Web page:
Funded Grants

Neuronal mechanisms of episodic memory

In humans, ample evidence supports the critical role of the hippocampus and associated structures in declarative (episodic and semantic) memories (Scoville and Milner, 1957; Tulving, 1972; Squire 1992; Eichenbaum, 2002). During episodic recall, the content of memory evolves internally without assistance from environmental cues (Tulving 1972; Squire, 1992). It has been conjectured that the recall process involves linking neuronal assemblies into temporal "phase sequences" (Hebb, 1949) but studying the neuronal mechanisms of episodic recall has remained elusive because of the difficulties in accessing the content of free recall in animals (Kahana, 1996; Howard et al., 2005; Süddendorf and Corballis, 1997). Some theorists suggest that episodic memory is strictly a human characteristic because recalling the content of episodes requires verbal communication (Tulving, 1972; Süddendorf and Corballis, 1997). This proposal challenges that claim and suggests to examine the presence of cell assembly sequences in the brain as a potential substrate of episodic memory in rats.

Most physiological studies in animals suggest that the hippocampal system serves spatial navigation (O'Keefe and Nadel, 1978). It has been tacitly assumed that 'place' cell sequences in the hippocampus (O'Keefe and Dostrovsky 1971) result from serially ordered environmental stimuli as the animal traverses through space (O'Keefe and Nadel, 1978). However, some recent observations are at odds with the view that hippocampal cells simply respond to sensory inputs conveyed by the entorhinal cortex (Hafting et al., 2005). For example, hippocampal neurons signaling selectively the future or past segments of travel have been reported (Wood et al., 2000; Frank et al 2000; Fertinteanu and Shapiro, 2003; Bower et al., 2005). The sequences of place cells at the seconds scale are replicated within single cycles of hippocampal theta oscillations, and the distance representations between place fields are reflected by the spike time differences at these short temporal scale (Skaggs et al., 1996; Dragoi and Buzsaki, 2006). Finally, the hippocampus is known to generate self-organized patterns during sleep and immobility and the temporal recruitment of neurons within these patterns is related to the assembly sequences during waking experience (Buzsaki, 1989; Wilson and McNaughton, 1994).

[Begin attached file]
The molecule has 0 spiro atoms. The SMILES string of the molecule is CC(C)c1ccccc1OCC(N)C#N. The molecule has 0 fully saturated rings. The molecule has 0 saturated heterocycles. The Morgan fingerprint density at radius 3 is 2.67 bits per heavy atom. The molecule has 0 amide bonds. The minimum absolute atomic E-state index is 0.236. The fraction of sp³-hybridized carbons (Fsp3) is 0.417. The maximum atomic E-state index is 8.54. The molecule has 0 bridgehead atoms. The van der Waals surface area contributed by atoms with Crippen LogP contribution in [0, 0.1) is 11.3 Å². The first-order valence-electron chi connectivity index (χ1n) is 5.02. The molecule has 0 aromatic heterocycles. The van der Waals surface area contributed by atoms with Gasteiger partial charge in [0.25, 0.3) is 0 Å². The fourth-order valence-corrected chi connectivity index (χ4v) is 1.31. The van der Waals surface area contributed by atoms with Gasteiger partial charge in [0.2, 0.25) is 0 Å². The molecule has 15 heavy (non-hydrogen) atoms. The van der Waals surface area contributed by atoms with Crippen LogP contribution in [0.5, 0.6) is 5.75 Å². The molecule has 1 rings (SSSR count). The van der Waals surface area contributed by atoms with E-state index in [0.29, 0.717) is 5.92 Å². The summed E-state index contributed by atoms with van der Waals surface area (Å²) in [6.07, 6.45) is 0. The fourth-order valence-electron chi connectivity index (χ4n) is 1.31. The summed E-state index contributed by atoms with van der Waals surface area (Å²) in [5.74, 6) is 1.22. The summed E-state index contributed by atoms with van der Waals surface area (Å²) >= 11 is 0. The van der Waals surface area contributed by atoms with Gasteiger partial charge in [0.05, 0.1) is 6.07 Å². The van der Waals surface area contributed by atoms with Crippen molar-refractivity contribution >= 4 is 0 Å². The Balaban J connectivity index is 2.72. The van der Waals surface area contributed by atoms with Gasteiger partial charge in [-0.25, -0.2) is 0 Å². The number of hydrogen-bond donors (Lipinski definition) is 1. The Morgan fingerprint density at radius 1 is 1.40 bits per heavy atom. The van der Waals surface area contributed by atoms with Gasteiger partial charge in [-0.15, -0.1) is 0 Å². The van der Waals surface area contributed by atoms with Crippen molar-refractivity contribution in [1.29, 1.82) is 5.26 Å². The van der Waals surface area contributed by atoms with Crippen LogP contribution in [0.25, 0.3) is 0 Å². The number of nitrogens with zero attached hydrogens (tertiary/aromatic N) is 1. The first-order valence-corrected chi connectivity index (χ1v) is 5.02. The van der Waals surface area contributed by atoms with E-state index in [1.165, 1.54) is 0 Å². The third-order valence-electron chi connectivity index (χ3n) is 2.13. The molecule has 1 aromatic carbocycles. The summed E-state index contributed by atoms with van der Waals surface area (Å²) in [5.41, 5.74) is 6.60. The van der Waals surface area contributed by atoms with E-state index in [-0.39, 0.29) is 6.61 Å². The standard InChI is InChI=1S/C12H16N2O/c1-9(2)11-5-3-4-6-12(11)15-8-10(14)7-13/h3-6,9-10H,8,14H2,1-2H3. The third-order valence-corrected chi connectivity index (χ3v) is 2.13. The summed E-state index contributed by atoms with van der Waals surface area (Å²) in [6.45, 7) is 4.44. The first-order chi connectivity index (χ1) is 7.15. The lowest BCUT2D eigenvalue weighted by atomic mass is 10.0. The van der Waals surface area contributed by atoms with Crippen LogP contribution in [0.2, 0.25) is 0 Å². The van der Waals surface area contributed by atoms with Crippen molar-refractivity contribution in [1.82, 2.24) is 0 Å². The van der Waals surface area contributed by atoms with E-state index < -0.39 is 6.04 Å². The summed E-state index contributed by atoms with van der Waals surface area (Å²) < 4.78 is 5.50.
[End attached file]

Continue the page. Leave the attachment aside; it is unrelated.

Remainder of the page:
The environment-controlled and internally generated frameworks of assembly sequences have distinct predictions. Consider that the rat is "frozen" in space while the theta oscillation mechanism is maintained. According to the map-based navigation theory (O'Keefe and Nadel, 1978; Huxter et al., 2003; O'Keefe and Burgess, 2005; Hafting et al; 2005) hippocampal place cells and entorhinal grid cells that are explicitly anchored to specific constellation of landmarks of the environment should display sustained activity while neurons representing other spatial positions should remain tonically suppressed. In contrast, if assembly sequences are generated by internal mechanisms, hippocampal neurons are expected to display an ever-changing activity even when environmental inputs are fixed and body cues are kept stationary, as is the hypothesized case during recall of episodic information. The experiments of this proposal are designed to confront the above predictions by examining the activity of hippocampal and entorhinal neurons in a custom-designed hippocampal-dependent delayed alternation in which the environmental and body-derived cues are kept constant.